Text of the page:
Summary: The Lean Startup

“The approach we pioneered at IMVU has become the basis for a new movement of entrepreneurs around the world. It builds on many previous management and product development ideas, including lean manufacturing, design thinking, customer development, and agile development. It represents a new approach to creating continuous innovation. It’s called the Lean Startup.” – Eric Ries

The Lean Startup


Eric Ries is an entrepreneur, speaker and well-known writer of several books and the author of the popular blog Startup Lessons Learned. He is the co-founder of IMVU, his third startup where he has served as CTO. In The Lean Startup Ries uses first-hand ascertainments in the successes and failures of his own startups which has led to the formation of the Lean Startup.


Two definitions of needed importance are what is a “startup” and what is the “Lean Startup?”

Startup -“A startup is a human institution designed to create a new product or service under conditions of extreme uncertainty.” – Eric Ries

Using the author’s definition of a “startup” gives the needed basis to proceed to not only the definition of the “Lean Startup” but the explanation of answering the “what” question of what is it.

“The Lean Startup: the application of lean thinking to the process of innovation.” – Eric Ries

The Principles of A Startup

“The goal of a startup is to figure out the right thing to build – the thing customers want and will pay for – as quickly as possible. In other words, the Lean Startup is a new way of looking at the development of innovative new products that emphasizes fast iteration and customer insight, a huge vision, and great ambition, all at the same time.” – Eric Ries

In order for entrepreneurs and those who hold them accountable to be successful one must be mindful of the five principles that encompass the Lean Startup. Entrepreneurs must be willing to do the research, plan and forecast in order to be successful.

  1. Entrepreneurs are everywhere. Anyone can be an entrepreneur. It’s not just those operating out of their garages it’s anyone that works to develop new products or services despite the uncertainties and risks.
  2. Entrepreneurship is management. Startups are born of innovations and uncertainties requiring a new type of management willing to dream outside the box and take risks.
  3. Validated learning. Startups are not just to make money, build products or serve customers, but also to learn how to build a viable business.
  4. Build-Measure-Learn. The concept of a startup is turning ideas into product, customer respondence, determine how to go forward and finally learn from the process. Than start again. This is the very core of any startup process.
  5. Innovation accounting. This covers the boring yet important steps of measuring progress, setting goals and prioritizing the work. With startups this requires a new kind of accountability.

The Triad of the “Lean Startup”

“Validated learning is the process of demonstrating empirically that a team has discovered valuable truths about a startup’s present and future business prospects.” – Eric Ries

While being mindful of the five principles one must execute the trilogy plan of the “Lean Startup” which consists of “vision, steer and accelerate” meanwhile always using the “build-measure-learn” to keep moving forward.


The goal of any startup is finding that perfect niche. Finding that customer need that they are willing to pay for, than creating the innovation and development to meet that need. One must not only have vision, but also customer insight, ambition and ability all consecutively than execute.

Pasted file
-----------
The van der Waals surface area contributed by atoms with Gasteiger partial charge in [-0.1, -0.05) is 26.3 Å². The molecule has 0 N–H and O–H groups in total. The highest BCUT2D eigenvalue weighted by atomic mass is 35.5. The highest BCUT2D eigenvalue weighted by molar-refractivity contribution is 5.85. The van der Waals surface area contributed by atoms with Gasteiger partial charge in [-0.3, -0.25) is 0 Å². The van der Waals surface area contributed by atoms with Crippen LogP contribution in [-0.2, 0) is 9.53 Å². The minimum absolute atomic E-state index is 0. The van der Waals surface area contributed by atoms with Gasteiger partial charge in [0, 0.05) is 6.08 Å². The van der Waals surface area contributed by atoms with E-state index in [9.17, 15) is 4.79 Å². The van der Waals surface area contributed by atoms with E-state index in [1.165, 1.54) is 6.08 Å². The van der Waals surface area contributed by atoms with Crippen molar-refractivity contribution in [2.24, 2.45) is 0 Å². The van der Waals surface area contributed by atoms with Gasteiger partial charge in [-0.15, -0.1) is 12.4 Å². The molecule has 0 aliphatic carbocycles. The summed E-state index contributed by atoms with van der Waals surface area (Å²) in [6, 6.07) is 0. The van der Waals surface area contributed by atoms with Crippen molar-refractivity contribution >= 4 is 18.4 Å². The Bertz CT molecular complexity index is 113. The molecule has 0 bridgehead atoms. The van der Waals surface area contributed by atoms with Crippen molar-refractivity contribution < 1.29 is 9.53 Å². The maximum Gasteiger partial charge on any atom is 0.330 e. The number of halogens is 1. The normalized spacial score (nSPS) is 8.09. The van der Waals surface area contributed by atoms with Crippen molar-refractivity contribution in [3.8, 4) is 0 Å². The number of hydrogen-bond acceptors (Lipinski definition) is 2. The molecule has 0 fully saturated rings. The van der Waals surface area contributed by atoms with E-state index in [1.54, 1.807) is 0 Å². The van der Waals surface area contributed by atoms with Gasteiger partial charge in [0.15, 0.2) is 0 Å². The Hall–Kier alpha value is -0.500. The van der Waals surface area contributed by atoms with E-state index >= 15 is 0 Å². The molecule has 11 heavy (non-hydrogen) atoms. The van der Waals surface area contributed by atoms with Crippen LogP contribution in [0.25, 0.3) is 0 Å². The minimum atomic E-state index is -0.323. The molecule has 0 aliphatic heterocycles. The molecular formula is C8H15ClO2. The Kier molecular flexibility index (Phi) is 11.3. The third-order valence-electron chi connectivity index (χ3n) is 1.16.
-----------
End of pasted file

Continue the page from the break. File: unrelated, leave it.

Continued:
Ideas are executed, data and feedback is collected and analyzed to determine is the product valuable and how or if a startup should proceed with it. This data helps to determine which direction to “steer” next using the “build-measure-learn” process.


Ideas have been executed, feedback is successful now is the time to determine the release – to go big or go small. The who, what, where, when and how questions must be answered in order to maximize the chance of success. Over thinking this process could lead to failure. Timing is everything.

Conclusion and Lessons Learned

“What differentiates the success stories from the failures is that the successful entrepreneurs had the foresight, the ability, and the tools to discover which parts of their plans were working brilliantly and which were misguided, and adapt their strategies accordingly.” – Eric Ries

“As you consider building your own minimum viable product, let this simple rule suffice: remove any feature, process, or effort that does not contribute directly to the learning you seek.” – Eric Ries

Anyone knows that startups come and go. Promising ideas at the perfect time, an excellent team, up-to-date technology does not always equate a great company.

Research, planning and execution of the five principles and the “Lean Startup” creates lessons to be learned throughout the process from vision to execution.

In building startups never stop learning and growing yourself and your product.

“Lean thinking defines value as providing benefit to the customer; anything else is waste.” – Eric Ries

The five principles of entrepreneurship and the “Lean Startup” must go hand-in-hand to create a successful team in order for a startup to succeed.

Accountability is the key to success.

Final Thoughts

Masterfully executed the “Lean Startup” doesn’t necessarily lead to a perfect startup, as in any startup there is trial and error. Nevertheless, there is always lessons to be learned which is the real key to success – never stop learning and asking questions to make a great startup even more successful. However, using the “Lean Startup” is the wave of the future for entrepreneurs everywhere.


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